The M35 bus, running an endless loop between Harlem and Randall's Island, smells on a hot summer day like a mix between warm milk and a locker room. During the afternoon rush, tired men and women fill in the blue plastic seats, rubbing up against one another with a mix of sweat and smoke and day-old McDonald's grease until the air is rancid and each breath becomes a struggle.

In between a few embarrassingly loud gasps for air, I saw my seat neighbor staring intently in my direction. Noticing the pen behind my ear and calling me on my cliché, he asked if I was preparing to report on the evening's showdown between the Washington Kastles and the New York Sportimes -- New York's last home match of the 2011 World TeamTennis (WTT) season. The headliners were Serena Williams for the Kastles against Martina Hingis for the Sportimes, two former No. 1s whose pedigrees were sure to make for a sold-out crowd. They had clashed the night before at a WTT match in Albany, Hingis winning mixed doubles and Williams taking women's singles and doubles. Tonight, the two would meet again.

Yes, I was headed to Sportime, I told the man, but it was my first time on Randall's Island, and with the bus dropping us off in what looked like the middle of nowhere, I was simply hoping to find the stadium before things got too far under way. Hearing my distress, and a ticket-holding WTT veteran himself, he offered to be my guide. I thanked him and accepted.

We walked along I-278 and wound our way toward Sportime Randall's Island, the tennis complex where I would be spending much of the evening. Until 1933, Randall's Island was home to a House of Refuge for juvenile delinquents, a pair of asylums, and a homeopathic hospital -- not exactly the kind of place for wholesome family fun. In the last decade, the island has undergone an athletic renaissance and begun attracting some of the world's biggest stars. In 2008, Jamaican sprinter Usain Bolt made an appearance at Icahn Stadium on Randall's and set what was then the world record for the 100-meter dash. In 2010, John McEnroe and the New York Sportimes moved from Westchester County to the World TeamTennis courts at Sportime.

WTT began in the 1970s as a concerted effort to drag tennis out of the serene and dignified world of the local country club and into the loud and boisterous arena that had become the archetype for the American professional sports establishment. The league's rules were initially crafted to appeal to that portion of the public that, until then, had seen tennis as an upper-class sport. Cheering during rallies was not only allowed but also encouraged. The traditional game scoring was abandoned in favor of a first-to-four point system and matches featured one set each, played to five games, of five different events -- men's and women's singles, men's and women's doubles, and mixed doubles. The league made its 1974 debut with 16 teams, stretching from Boston to Honolulu, and claimed more than 800,000 total fans in its first year.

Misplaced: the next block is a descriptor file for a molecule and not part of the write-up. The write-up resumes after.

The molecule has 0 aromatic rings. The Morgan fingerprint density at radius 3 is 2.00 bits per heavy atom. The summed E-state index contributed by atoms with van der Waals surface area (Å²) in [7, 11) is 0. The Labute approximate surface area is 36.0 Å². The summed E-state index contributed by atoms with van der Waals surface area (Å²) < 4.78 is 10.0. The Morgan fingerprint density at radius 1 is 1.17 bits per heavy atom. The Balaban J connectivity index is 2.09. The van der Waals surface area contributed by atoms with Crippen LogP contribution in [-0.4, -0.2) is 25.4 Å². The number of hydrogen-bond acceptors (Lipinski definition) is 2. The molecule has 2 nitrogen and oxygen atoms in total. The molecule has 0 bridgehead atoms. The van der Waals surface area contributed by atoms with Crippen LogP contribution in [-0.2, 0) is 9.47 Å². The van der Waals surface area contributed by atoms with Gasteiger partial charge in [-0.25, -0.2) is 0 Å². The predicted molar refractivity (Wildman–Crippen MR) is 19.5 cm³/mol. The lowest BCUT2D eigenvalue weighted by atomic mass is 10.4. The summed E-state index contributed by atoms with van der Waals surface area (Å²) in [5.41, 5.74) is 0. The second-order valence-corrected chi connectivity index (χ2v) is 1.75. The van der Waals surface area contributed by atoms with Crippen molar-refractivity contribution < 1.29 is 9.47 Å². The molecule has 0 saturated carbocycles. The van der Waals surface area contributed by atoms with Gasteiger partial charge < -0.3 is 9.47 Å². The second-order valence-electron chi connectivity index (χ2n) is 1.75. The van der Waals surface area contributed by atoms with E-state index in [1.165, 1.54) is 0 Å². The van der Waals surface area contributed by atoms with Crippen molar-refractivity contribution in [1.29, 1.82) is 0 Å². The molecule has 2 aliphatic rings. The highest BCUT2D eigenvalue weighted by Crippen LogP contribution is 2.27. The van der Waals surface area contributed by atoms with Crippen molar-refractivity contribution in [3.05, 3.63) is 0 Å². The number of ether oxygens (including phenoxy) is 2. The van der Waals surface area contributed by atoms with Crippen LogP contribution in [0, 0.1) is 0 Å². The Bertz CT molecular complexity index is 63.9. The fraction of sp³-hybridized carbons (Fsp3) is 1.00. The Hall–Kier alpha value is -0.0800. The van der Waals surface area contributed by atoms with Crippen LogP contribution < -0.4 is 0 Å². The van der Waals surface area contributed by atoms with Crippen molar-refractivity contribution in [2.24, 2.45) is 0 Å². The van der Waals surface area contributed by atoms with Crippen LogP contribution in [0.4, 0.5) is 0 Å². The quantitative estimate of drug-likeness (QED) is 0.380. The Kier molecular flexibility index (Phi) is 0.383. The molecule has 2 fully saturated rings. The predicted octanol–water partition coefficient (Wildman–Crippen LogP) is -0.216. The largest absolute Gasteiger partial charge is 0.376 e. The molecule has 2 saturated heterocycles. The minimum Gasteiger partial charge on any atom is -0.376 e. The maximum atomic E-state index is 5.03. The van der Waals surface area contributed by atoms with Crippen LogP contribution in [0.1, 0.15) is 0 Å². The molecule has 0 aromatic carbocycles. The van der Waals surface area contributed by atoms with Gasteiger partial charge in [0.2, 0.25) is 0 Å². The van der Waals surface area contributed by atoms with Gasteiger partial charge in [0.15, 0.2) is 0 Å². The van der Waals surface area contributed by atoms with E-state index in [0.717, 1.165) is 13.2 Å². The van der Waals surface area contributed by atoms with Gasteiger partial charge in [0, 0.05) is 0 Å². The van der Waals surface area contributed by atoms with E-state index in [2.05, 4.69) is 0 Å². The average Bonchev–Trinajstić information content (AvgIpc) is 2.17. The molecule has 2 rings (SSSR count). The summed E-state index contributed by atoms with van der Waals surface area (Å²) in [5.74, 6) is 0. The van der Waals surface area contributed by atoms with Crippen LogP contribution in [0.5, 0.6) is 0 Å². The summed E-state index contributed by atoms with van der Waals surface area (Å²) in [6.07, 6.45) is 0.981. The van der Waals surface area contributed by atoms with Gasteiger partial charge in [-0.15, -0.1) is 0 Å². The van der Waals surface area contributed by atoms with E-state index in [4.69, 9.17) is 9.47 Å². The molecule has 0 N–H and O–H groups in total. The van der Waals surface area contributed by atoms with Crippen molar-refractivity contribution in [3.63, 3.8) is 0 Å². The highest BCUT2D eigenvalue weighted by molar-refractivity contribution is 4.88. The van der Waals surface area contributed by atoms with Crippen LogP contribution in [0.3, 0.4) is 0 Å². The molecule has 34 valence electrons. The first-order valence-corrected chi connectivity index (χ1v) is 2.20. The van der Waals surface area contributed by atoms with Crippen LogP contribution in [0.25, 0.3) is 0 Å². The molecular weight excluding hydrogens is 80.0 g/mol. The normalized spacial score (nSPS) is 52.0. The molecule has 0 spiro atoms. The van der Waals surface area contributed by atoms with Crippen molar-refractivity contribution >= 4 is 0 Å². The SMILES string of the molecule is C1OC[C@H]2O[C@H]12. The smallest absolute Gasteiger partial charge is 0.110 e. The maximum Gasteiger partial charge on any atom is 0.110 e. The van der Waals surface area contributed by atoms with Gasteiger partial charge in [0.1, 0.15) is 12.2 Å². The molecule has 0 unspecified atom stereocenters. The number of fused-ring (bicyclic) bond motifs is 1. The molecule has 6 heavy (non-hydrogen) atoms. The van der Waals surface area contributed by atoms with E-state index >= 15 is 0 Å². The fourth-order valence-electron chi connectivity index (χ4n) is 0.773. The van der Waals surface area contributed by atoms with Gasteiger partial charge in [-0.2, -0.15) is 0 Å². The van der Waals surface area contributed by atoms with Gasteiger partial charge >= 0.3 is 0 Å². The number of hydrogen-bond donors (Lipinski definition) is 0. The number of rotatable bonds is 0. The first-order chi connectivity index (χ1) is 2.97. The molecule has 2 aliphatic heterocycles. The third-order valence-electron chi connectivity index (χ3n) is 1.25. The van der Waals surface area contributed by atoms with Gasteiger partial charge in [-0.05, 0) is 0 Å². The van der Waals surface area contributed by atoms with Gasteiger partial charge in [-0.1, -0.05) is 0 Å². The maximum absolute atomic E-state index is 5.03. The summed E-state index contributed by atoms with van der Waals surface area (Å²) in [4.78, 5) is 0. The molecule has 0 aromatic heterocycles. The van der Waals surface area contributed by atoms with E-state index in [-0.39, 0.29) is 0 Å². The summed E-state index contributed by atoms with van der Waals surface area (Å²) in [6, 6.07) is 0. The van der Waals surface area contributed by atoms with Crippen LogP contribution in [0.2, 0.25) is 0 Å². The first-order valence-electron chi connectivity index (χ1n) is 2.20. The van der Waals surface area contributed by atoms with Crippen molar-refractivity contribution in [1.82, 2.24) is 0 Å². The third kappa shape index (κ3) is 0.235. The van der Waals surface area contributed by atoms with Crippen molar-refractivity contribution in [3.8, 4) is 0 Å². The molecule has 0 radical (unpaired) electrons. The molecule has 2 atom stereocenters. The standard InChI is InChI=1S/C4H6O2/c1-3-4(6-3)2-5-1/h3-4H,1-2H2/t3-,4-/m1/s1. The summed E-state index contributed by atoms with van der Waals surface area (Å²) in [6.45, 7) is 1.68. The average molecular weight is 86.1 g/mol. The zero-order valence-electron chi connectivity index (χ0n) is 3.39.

Even as they hemorrhaged money -- not a single club turned a profit in the league's first two seasons -- WTT owners used their deep pockets to sign most of the sport's top players. The league made news in November 1975 when Chris Evert, who would finish the year a four-time Grand Slam singles champion and world No. 1, committed to play for the Phoenix Racquets for a reported $160,000 per year. In 1976, Rod Laver signed with the San Diego Friars for $200,000 a year -- about $790,000 today -- to become the highest-paid player in World TeamTennis.

Among WTT's other marquee names was the Baltimore Banners' Jimmy Connors, who was banned from the French Open in 1974 when the French Tennis Federation became unhappy that the league's schedule conflicted with its flagship event. Connors went 99-4 and won 14 tournaments that year, including the Australian Open, Wimbledon and the U.S. Open -- three out of four Grand Slams. Had he been given a chance to compete in the calendar Slam's second leg, there's no telling what kind of history Connors could have made.

My guide dropped me off at Sportime's main entrance. The stadium has no designated press row, so I was given a general admission ticket and placed in a seat on the bleachers in the section with the ball boys and girls. Directly in front of me, each wearing the standard WTT uniform of a crisp orange T-shirt and freshly washed cap, were three members of the crew, none of whom looked to be older than 10.